When the time comes to overhaul your website, it’s important to consider what you want out of it. If you want to generate and nurture new business leads, increase the visibility and strength of your brand, or enhance growth and profitability, you’ll likely want to build a lead generation website. But these sites aren’t inexpensive. They typically cost 20-50% more than a traditional “brochure-ware” website—due in part to the specialized features and functionality they require. But the revenues they create can quickly cover the investment costs.
Can you retrofit your existing site with lead-generating features? Maybe, though you have to pay special attention to the way the new elements affect your user experience and design. Many firms are better off building a new website from scratch. In this post, we’re going to examine two key features of these sites and explore the interplay of design and functionality.
Feature: Content is an essential part of a lead generation website. Now, I’m not talking about descriptions of your firm, people, and services. (Those are important, but for different reasons.) Instead, I’m referring to a wealth of educational content you will develop and give away for free on your website. You’ll want to create content that will be useful to your target audience. Select a few issues—ones that your clients really care about and reflect your expertise—then start writing on a range of topics that relate to those issues. The easiest place to produce this content is on a blog. Later, you may want to develop other types of content, such as white papers, executive guides, research reports, infographics, SlideShares, and ebooks. Over time, you will create content that addresses every stage of a prospect’s buying journey.
Design: Once you have a variety of types of content, you’re going to need to a place for it on your website. This section should be called something intuitive such as Insights, Library, or Resources. Whatever you call it, reserve this section exclusively for educational content — don’t dilute it with company news, events, or other self-promotional materials. This should be an impartial preserve of learning. The design of these pages should allow you to prominently feature specific features, not unlike the end caps on a grocery store aisle. And if you have a lot of content, be sure to provide a convenient filtering mechanism that makes it easy for people to find what they are looking for.
Feature: An offer is simply an element on a lead generation website where people can engage with your firm. There are two kinds of offers, hard offers and soft offers. A hard offer is one that leads to direct contact with a person at your firm. These might take the form of a request for proposal, a live demo, or a free one-hour consultation. A visitor would click on the offer, fill out a web form, and then convert. A soft offer allows people to take a smaller, incremental step in the sales process. It might include things like downloading a piece of content, subscribing to a newsletter, or signing up for a webinar. It’s for those who want to continue engaging but are not yet ready to talk with someone. Again, the user fills out a form and converts. It’s important to align your offers with your content. If someone is reading a blog post on understanding metadata, for example, you could provide an offer on that page to download a white paper that describes metadata best practices.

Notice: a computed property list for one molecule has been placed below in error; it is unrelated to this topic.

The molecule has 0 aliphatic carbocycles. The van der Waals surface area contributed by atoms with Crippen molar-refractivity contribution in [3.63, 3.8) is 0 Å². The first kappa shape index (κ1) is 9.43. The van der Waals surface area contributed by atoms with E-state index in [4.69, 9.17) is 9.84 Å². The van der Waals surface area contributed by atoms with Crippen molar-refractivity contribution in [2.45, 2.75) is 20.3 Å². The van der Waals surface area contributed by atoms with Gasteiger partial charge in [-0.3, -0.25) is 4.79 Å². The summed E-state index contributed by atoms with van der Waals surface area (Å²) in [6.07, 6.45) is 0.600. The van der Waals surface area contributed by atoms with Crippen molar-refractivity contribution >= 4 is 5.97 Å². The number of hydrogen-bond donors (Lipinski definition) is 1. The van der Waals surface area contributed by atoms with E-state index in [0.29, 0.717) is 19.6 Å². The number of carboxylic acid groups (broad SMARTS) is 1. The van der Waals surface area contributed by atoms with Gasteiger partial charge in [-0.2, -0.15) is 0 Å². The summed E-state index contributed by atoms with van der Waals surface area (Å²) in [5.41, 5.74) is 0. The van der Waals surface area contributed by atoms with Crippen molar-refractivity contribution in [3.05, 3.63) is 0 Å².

Design: Offers shouldn’t take up a lot of space on a webpage but they should be designed to be prominent and eye-catching—without detracting from the content on the page. The best offers incorporate compelling text, a visual, and a clear call to action (usually a prominent button). Writing and designing these offers is an art form. The words and pictures you choose can have dramatic implications on an offer’s performance. For critical offers, you may even want to test different options to find the optimal configuration. Offers can appear throughout your site — on the homepage, in the sidebar of subpages, and even within a page’s content. Another thing to keep in mind, when you send someone to a landing page to fill out a web form or download a piece of content, you want to make sure it’s easy to read, with a nicely designed and easy-to-understand form. And make sure that the offer is the only thing on a landing page. You run the risk of losing the conversion if there are too many distracting elements on a single page.
While there are many other components that go into a lead generation website, you want to always keep in mind your users’ experience. While it’s easy to get wrapped up in the latest technology or website features, it’s critical that form follows function. Make the site easy for a visitor to navigate, with easy-to-read fonts, and ample white space throughout the site. After all, if the user isn’t having a good experience on your site, it’s going to be difficult to turn them into a new lead.
- Check out our Lead Generating Website Guide to learn how your firm can generate qualified leads with its website.
- Ensure that your website and content gets found online with Hinge’s SEO Guide for Professional Services.
- Hinge University offers a wealth of step-by-step instructions to make your website more effective.
How Hinge Can Help:
Your B2B website can be one of your firm’s greatest marketing assets. Our High Performance Website Program helps firms like yours drive online engagement and leads through valuable content. Hinge can create the right website strategy and design to take your firm to the next level.